The general feeling coming from most of the panels I have attanded could be best described as cautiously optmistic. “Remember the windsheld is larger than the rear view mirror, so focus on the future and not the past” was a comment from Fred Jacobs. He was part of the “Radio Stimulus” panel and shared the floor with some great broadcasters. Chuck McCoy from Rogers said “Radio is still the best delivery device out there.” Mike McVay commented “I have never been so excited about the future of radio as I am today. However as broadcasters we have to rethink our strategy and provide stronger benefits to both listeners and advertisers.” Humble Howard got the crowd laughing with his stick, but did offer two jems of advice “It takes 100,000 hours of time to hone your craft and become great at something, but how can young broadcasters do that when overnights and even nights are voice tracked.” His suggestion “Pay $75 a night to a young broadcaster to do your overnight show live. That way they get their experience and the radio station also benefits.” Grant Robertson a financial analysist for the Globe and Mail said “Radio is a lot like the railways. It’s not sexy like the airlines but it makes money.” He went to say “Radio is viewed by most on Bay street as an investment that provides a consistent return. The challange for radio moving forward is to ensure that the margins are there.”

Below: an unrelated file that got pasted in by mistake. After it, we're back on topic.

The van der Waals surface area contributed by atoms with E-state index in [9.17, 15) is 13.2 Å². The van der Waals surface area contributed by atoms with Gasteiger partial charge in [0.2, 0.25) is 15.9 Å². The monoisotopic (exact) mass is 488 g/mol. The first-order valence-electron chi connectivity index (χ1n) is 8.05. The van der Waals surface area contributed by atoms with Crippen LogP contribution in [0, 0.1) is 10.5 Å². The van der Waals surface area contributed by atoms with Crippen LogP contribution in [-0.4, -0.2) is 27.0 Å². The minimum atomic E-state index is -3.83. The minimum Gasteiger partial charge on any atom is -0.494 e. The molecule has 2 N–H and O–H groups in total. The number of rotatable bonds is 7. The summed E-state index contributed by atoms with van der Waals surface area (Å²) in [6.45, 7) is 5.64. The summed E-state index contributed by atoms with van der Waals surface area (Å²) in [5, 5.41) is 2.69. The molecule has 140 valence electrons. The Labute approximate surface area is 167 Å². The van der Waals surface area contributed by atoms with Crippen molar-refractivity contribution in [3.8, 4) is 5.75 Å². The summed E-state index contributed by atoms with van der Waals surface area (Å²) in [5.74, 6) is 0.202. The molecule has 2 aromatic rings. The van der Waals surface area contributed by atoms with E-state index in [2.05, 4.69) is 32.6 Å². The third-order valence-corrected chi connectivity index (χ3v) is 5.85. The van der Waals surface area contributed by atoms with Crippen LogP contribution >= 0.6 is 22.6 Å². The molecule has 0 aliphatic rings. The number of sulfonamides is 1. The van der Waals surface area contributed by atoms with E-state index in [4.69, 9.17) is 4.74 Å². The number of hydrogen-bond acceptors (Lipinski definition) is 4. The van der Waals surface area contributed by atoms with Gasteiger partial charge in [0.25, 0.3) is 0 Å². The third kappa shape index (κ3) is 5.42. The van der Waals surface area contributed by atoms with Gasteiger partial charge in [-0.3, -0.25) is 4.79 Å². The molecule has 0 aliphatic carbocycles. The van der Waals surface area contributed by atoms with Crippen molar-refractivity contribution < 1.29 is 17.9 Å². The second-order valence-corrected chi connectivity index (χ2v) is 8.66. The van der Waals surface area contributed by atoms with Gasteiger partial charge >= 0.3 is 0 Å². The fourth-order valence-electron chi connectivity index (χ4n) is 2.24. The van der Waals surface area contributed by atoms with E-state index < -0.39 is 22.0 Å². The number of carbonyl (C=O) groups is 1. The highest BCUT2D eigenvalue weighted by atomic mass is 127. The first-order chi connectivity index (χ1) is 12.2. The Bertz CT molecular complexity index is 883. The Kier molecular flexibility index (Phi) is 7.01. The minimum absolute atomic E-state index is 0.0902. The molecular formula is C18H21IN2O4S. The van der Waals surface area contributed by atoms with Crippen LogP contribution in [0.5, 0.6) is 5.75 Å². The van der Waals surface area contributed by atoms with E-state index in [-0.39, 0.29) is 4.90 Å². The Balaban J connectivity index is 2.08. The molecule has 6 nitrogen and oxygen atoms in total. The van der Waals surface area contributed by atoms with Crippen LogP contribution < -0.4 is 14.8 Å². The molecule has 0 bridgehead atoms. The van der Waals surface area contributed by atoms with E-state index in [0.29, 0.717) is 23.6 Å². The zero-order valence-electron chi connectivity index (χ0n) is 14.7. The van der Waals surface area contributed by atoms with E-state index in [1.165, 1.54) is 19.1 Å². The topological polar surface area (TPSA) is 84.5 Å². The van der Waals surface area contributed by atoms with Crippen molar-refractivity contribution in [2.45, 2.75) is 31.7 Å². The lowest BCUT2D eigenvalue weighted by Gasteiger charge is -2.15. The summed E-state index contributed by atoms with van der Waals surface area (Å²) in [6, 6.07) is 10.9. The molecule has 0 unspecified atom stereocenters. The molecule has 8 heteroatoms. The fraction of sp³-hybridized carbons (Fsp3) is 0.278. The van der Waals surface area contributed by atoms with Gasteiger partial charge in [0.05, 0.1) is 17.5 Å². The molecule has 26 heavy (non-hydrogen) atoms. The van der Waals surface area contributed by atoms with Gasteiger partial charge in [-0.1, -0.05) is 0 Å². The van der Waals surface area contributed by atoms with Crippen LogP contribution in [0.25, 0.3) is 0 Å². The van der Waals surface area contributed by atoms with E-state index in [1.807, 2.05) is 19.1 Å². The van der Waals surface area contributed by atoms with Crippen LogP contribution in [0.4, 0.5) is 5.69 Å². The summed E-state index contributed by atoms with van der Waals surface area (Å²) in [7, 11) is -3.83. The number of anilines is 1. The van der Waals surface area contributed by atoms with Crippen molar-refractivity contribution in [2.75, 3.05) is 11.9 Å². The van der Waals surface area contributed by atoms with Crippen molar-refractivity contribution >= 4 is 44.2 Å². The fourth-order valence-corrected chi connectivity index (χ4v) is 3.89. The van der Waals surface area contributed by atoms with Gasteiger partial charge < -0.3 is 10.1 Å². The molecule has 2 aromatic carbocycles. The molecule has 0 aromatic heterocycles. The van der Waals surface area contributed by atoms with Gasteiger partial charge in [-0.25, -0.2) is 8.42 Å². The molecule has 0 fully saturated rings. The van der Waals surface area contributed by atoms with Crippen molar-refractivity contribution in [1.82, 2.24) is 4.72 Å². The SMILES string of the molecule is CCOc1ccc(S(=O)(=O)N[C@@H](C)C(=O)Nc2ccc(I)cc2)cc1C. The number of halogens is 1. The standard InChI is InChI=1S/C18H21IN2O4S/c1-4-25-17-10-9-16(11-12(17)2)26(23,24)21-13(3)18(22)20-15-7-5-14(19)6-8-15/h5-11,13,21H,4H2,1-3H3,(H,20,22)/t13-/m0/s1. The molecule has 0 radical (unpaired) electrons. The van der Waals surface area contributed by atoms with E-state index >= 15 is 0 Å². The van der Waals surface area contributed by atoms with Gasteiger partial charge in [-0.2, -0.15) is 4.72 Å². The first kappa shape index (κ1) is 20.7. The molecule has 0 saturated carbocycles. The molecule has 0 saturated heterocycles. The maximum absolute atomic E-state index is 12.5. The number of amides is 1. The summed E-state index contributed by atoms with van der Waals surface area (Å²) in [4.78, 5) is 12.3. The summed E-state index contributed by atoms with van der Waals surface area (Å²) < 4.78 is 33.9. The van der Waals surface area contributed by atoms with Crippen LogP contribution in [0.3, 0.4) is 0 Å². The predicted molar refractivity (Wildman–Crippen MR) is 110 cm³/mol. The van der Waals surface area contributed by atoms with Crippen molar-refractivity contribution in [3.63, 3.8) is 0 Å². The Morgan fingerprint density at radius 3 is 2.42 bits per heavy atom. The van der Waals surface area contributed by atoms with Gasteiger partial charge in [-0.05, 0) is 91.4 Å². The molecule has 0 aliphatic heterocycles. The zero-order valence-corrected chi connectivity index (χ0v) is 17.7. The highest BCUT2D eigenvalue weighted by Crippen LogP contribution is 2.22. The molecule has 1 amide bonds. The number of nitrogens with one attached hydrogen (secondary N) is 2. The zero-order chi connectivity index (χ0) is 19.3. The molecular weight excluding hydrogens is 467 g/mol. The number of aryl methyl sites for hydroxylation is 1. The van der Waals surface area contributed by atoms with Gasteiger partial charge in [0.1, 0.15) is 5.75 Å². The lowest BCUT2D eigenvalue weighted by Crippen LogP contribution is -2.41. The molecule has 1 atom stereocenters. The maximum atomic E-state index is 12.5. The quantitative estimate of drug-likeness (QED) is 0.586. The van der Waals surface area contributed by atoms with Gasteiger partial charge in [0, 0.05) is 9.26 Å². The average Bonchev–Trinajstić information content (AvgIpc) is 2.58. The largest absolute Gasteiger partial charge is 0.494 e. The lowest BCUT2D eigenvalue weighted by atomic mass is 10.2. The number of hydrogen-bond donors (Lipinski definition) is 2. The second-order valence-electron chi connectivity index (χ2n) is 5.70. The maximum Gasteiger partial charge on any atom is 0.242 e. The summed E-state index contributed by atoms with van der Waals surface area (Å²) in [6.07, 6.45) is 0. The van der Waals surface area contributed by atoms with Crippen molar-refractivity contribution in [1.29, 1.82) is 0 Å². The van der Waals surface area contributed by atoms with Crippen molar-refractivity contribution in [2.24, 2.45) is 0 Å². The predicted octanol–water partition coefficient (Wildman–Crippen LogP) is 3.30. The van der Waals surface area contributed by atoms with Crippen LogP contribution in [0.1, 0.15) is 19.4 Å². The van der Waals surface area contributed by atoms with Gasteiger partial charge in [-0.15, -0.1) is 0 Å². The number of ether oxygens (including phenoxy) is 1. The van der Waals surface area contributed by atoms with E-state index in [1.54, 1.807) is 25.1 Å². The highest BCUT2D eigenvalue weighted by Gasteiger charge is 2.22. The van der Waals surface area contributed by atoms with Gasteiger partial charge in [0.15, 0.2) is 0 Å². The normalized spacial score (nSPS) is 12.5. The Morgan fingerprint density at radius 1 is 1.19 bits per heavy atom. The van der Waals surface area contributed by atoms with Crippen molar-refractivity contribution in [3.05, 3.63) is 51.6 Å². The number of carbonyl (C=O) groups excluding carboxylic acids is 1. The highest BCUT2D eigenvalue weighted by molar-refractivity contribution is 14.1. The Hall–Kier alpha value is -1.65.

The number of delegates appears to up on previous years which is also a good sign. Then again it could be that is feels that way because many of the sessions have been held in rooms that are too small for the number of delegates attending the sessions.